Is your dog ready for your baby and toddler?June 21st 2015
As a pet behaviourist and mother of two, I know that juggling kids and dogs is no easy feat. Yet with a little help you can make life easier – and safer – for your children and your pets.
Becoming parents is a momentous time in our lives, but it can also be stressful. New babies change everything – our routines, our homes, our sleep… Then just as you’re adjusting to parenthood, your little one begins to crawl and before you know it you have a willful toddler on your hands with a volcanic temper. It’s stressful for us – so how is it from a dog’s perspective? And more importantly, what can we do to help make the transition as smooth as possible?
Preparation is key
In the months leading up to the arrival of a new baby adjust your dog to the sights, sounds and smells associated with infants. Your neighbours might think you’ve gone into early labour, but these simple techniques can really work:
- Carry a doll around the house wrapped in a blanket.
- Have cots, car seats and baby bouncers around the house.
- Play YouTube clips of babies crying (quietly to start with).
- Teach your dog to sniff the feet of the doll rather than the face.
- Distinguish the dog’s own toys from the baby’s by smearing a tiny bit of peanut butter on each one.
- Create a safe area where your dog can be separate from the baby. Baby gates are ideal for safe segregation, whilst preventing the dog from feeling totally shut out.
- Practice short separations from your dog while you are home but in another room. Provide activity feeders to keep your dog occupied and to create a positive association with segregation. Never use this safe area as a punishment.
- Introduce items that have baby scent (such as baby wipes, nappies, creams etc) whilst associating them food, praise, or affection.
It’s important that your dog remains relaxed whilst you’re doing these practices. If at any point your dog appears stressed or unsure, stop what you are doing and make it easier (e.g. play the noises at a lower volume). The idea is that you want to use these preparatory training sessions to teach your dog how to behave around the baby and not be stressed by the alterations to their life.
The first day your baby is brought home or introduced to your dog, each parent should greet the dog first without the baby. This is particularly important if there has been a stay in hospital – your dog might not have seen you for a few days and will be excited to see you. You will smell differently (and might be walking differently…). If there’s a chance to take some of the baby’s worn vests/babygros home to let the dog smell before the baby is brought home, this will help provide olfactory information. Once your dog is calm, bring the baby into the house in the car seat (rather than holding it). Place the car seat somewhere your dog can see and smell it but can’t reach it (the other side of a gate or safely on a surface), and reward your dog for coming away from the baby.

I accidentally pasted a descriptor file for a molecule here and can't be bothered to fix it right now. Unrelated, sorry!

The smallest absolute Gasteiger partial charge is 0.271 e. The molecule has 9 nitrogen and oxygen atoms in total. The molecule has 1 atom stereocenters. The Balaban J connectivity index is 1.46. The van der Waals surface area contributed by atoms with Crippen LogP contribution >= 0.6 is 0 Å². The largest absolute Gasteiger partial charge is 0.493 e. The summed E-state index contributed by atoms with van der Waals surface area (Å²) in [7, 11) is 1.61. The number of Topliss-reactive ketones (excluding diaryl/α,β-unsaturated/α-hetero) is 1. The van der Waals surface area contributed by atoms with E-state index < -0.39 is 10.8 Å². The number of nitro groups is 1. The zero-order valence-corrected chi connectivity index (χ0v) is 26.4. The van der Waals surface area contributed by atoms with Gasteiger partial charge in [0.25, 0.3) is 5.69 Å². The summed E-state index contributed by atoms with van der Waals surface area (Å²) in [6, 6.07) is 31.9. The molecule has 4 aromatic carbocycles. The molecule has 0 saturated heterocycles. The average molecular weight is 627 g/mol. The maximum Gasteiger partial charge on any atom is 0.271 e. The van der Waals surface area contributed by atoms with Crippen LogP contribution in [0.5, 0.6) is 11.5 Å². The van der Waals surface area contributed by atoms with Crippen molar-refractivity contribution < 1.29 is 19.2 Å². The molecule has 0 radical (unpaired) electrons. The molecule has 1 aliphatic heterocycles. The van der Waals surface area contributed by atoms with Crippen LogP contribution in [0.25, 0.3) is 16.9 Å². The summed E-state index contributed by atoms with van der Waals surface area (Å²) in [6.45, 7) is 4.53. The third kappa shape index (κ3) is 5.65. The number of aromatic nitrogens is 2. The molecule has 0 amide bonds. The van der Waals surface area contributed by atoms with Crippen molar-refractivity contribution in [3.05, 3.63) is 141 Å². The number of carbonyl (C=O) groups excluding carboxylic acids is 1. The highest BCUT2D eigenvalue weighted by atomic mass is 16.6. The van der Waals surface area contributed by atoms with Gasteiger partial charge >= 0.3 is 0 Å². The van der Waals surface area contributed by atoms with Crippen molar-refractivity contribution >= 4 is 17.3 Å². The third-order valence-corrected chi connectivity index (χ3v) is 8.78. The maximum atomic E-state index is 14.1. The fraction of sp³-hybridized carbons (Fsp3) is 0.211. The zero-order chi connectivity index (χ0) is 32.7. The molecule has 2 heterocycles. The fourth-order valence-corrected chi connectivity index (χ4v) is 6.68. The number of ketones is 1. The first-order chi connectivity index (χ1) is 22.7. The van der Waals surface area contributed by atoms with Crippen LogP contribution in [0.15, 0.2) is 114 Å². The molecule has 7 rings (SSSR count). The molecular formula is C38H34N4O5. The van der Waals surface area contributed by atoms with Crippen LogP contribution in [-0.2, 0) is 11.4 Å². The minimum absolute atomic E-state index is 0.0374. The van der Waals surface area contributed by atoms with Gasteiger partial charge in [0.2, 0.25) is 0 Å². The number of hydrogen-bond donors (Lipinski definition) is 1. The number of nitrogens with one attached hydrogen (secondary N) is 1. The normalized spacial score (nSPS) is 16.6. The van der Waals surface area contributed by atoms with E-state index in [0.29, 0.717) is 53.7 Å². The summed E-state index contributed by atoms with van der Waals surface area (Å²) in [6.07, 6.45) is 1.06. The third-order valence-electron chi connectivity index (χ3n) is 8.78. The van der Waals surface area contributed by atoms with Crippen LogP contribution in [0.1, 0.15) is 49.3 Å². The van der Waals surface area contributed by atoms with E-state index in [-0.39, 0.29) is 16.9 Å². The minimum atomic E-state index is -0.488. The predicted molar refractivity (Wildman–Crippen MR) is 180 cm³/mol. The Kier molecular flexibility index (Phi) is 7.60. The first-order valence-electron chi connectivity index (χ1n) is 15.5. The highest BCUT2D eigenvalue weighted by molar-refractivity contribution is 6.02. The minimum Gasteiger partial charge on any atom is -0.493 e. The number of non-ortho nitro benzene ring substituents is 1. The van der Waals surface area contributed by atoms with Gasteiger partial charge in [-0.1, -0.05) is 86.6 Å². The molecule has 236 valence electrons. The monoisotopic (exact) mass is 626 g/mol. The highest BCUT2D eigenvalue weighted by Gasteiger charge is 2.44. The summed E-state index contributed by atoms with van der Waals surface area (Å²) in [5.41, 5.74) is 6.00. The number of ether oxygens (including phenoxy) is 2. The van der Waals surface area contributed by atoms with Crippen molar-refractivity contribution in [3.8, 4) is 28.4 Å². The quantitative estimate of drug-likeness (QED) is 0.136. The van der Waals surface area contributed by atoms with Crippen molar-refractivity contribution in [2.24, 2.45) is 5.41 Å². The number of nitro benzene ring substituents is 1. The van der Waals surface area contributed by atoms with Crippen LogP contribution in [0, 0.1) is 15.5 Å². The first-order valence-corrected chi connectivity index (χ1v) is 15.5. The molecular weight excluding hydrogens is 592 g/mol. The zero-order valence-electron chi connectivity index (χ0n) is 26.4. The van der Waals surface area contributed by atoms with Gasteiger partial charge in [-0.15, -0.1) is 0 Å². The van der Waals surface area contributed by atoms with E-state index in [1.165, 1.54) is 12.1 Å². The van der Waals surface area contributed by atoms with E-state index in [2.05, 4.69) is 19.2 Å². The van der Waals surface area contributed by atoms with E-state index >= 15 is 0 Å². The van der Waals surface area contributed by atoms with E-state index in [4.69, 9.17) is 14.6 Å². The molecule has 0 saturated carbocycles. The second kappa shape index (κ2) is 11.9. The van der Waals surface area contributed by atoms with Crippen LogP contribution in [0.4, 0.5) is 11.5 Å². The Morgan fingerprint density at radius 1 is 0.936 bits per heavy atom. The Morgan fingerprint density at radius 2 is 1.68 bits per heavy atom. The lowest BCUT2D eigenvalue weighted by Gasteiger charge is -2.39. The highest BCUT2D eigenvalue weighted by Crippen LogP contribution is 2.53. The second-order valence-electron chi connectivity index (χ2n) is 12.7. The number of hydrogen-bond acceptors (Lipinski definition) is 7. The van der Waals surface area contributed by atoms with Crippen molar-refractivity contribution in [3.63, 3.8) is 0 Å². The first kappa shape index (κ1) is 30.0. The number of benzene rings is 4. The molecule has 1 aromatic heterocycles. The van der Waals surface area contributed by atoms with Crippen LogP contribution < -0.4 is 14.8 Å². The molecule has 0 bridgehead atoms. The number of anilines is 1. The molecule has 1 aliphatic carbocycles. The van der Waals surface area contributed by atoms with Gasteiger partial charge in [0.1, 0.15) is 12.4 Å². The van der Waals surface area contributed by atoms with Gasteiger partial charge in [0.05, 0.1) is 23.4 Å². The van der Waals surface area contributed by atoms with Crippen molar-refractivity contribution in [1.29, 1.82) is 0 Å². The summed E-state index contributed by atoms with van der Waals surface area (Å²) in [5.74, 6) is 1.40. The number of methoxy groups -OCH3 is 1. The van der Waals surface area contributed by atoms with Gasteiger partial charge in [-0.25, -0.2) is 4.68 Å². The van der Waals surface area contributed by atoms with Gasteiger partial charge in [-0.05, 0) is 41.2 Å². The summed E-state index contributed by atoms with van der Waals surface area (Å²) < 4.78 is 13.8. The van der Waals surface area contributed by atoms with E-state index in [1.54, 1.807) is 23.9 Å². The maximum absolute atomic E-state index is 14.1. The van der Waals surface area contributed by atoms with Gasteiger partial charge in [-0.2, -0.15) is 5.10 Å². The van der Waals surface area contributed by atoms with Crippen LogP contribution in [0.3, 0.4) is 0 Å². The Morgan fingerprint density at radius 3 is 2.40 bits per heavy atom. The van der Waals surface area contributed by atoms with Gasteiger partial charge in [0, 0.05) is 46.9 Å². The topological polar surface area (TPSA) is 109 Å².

As you start to settle into life with a new baby, you’ll be making use of the dog’s safe space that you created before life changed. Ensure you continue to make this space a positive area – stuff ‘Kongs’ with canned dog food and keep them in the freezer, ready to give the dog whenever you need to pop them away.
Teach your dog what you would like them to do, rather than telling them what you don’t want. For example, ask them to sit when they are next to you and the baby and reward them for responding, or ask them to lie on a mat or go to their safe space. This is far clearer to the dog than telling them to “go away!” or “stop licking”!
If your dog picks up a toy that doesn’t belong to them, don’t snatch it off them or tell them off, which may increase stealing and guarding behaviours. Teach a calm “leave” or do a swap with your dog. Make sure you praise them when they pick up their own toys.
On the move
All dogs rely on body language and predictable behaviour for a stress-free life. A baby’s body language changes dramatically once they start to crawl. These inquisitive and erratic little humans are now on the floor sharing the space that was previously reserved just for animals! Your baby is down at your dog’s eye level which may be perceived as a threat. Typically babies want to grab the dog or reach toward them and crowd the dog’s space. They are intrusive and meddlesome! This can be very unsettling for even the most relaxed of dogs.